HomeCity NewsBoard Pulls Election Proposal From Tuesday’s Meeting Agenda

Board Pulls Election Proposal From Tuesday’s Meeting Agenda

Also Accepts Donation From Sloan Family for HMS Gym

The San Marino School Board pulled the second reading of a resolution that, if approved, would change the established election cycle for board members from odd years to even years, from its agenda for this past Tuesday’s meeting.

“We’re in no rush to do this right now,” Superintendent Dr. Alex Cherniss said later. “We want more data and we also want to see what the city is going to do.”

The proposed resolution is in response to California Senate Bill 415, which requires school districts to hold their governing board elections on the same date as statewide elections, if holding it on another date has previously resulted in a significant decrease in voter turnout.

Significant decrease in voter turnout is described as voter turnout at least 25 percent less than the average voter turnout for the previous four statewide general elections. Cities and other municipalities must also comply with the bill, which would require a plan to go into effect on Jan. 1, 2018. The school board heard the first reading of the resolution on Tuesday, Sept. 27.

If approved, the board would add one year to each of their terms. Currently, the four-year terms of President Nam Jack, Shelley Ryan and Joseph Chang are set to expire in 2017 while Lisa Link and Chris Norgaard will be termed out in 2019. If the resolution is approved, Jack, Ryan and Chang will continue until 2018 with Link and Norgaard closing out in 2020.

The board also unanimously approved a naming agreement with San Marino residents Lisa and Tim Sloan, acknowledging their $500,000 donation to the new gymnasium at Huntington Middle School. A workout room at the facility will be named the Sloan Fitness Center.

“Lisa and I are so excited to support such a critical project for Huntington Middle School and the entire district as athletics played such an important role in the development of our three children,” Tim Sloan told The Tribune.

San Marino residents Avery and Andy Barth made the initial donation for the gymnasium and associated facilities, which will be known as the Avery and Andy Barth Athletic Complex. Construction is scheduled to begin in June, 2017.

“We are very appreciative of Tim and Lisa Sloan for their continued support of the school district,” Cherniss said.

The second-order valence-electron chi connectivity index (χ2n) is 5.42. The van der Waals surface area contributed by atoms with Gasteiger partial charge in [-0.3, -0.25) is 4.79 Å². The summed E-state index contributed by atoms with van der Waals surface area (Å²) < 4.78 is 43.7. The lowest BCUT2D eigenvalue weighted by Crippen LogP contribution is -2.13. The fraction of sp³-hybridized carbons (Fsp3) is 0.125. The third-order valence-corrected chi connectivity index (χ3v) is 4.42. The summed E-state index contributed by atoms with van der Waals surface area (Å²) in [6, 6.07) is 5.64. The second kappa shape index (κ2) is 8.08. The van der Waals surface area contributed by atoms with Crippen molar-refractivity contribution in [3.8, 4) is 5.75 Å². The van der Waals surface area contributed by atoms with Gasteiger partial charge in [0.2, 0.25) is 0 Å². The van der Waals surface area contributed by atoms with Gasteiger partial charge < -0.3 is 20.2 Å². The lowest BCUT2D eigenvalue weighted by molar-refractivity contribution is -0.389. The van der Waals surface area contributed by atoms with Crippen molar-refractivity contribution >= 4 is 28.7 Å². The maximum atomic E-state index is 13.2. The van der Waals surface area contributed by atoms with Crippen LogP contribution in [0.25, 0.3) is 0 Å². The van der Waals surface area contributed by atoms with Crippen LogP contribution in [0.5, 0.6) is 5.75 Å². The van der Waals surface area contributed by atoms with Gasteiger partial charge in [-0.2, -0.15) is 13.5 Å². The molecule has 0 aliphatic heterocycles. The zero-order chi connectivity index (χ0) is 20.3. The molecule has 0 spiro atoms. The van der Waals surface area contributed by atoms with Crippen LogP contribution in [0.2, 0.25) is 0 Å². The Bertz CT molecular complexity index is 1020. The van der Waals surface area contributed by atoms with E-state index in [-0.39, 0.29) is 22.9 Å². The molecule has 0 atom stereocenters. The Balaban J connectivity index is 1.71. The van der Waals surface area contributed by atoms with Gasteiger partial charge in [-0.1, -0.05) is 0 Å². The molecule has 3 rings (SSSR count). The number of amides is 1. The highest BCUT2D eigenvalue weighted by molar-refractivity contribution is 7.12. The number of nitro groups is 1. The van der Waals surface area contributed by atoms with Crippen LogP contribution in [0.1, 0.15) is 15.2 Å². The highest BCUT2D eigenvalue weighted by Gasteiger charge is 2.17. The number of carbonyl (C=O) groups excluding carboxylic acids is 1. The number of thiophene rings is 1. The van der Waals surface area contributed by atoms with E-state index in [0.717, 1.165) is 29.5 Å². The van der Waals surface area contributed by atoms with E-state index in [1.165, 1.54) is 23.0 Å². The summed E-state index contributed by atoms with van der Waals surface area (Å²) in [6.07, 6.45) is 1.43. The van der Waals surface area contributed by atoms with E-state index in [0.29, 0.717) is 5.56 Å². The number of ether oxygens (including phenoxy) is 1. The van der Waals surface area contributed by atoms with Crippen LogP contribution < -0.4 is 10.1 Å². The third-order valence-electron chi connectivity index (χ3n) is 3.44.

The board was also visited by several members of PTAffiliates, an organization comprised mostly of past district parents, who presented a check for $105,000. The funds will be allocated to the school sites on a per student basis to support their instructional program needs. PTAffiliates operates summer school programs throughout the district.

Stephanie Duncan, the group’s president, presented a check to Julie Boucher, assistant superintendent of business services.

“Stephanie, you think ‘big picture’” Cherniss said. “Thank you for making the program go so smoothly. It really is a well-oiled machine.”

San Marino School Board President Nam Jack thanked the several representatives, who were present in the district office.

“On behalf of the board, we always talk about how special this community is,” Jack said.

“One of the reasons is the ongoing involvement. That your children are out of the schools and you still have the energy and interest to help the kids who are still in school. That’s very special.”

The board also approved a resolution declaring Oct. 24-28 Red Ribbon Week in San Marino.

“This is the only time of the year when all four campuses are involved in the same activity,” said parent Lindsay Lytle, who is the coordinator of Red Ribbon Week for Partnership for Awareness. Lytle outlined some of the events that are planned for district campuses during the week.

The board also heard first readings on resolutions dealing with district-sponsored social media sites and the operation of drones on and near campuses.

“This is fraught with problems,” said Jack during the discussion on social media. “We’ll take a review of it and, obviously, we will have a second reading. This is a complex issue and it’s going to take complex thinking.”

Earlier in the day at a special meeting, Cherniss outlined the basics of a capital facilities program, similar to a presentation he gave to the board in January.

The program identifies $195 million worth of improvements and new construction that were assigned priorities. Currently, the district has a bonding capacity of $135 million.

“It is very early in the process,” Cherniss said. “Currently, there is no time line for this project.”


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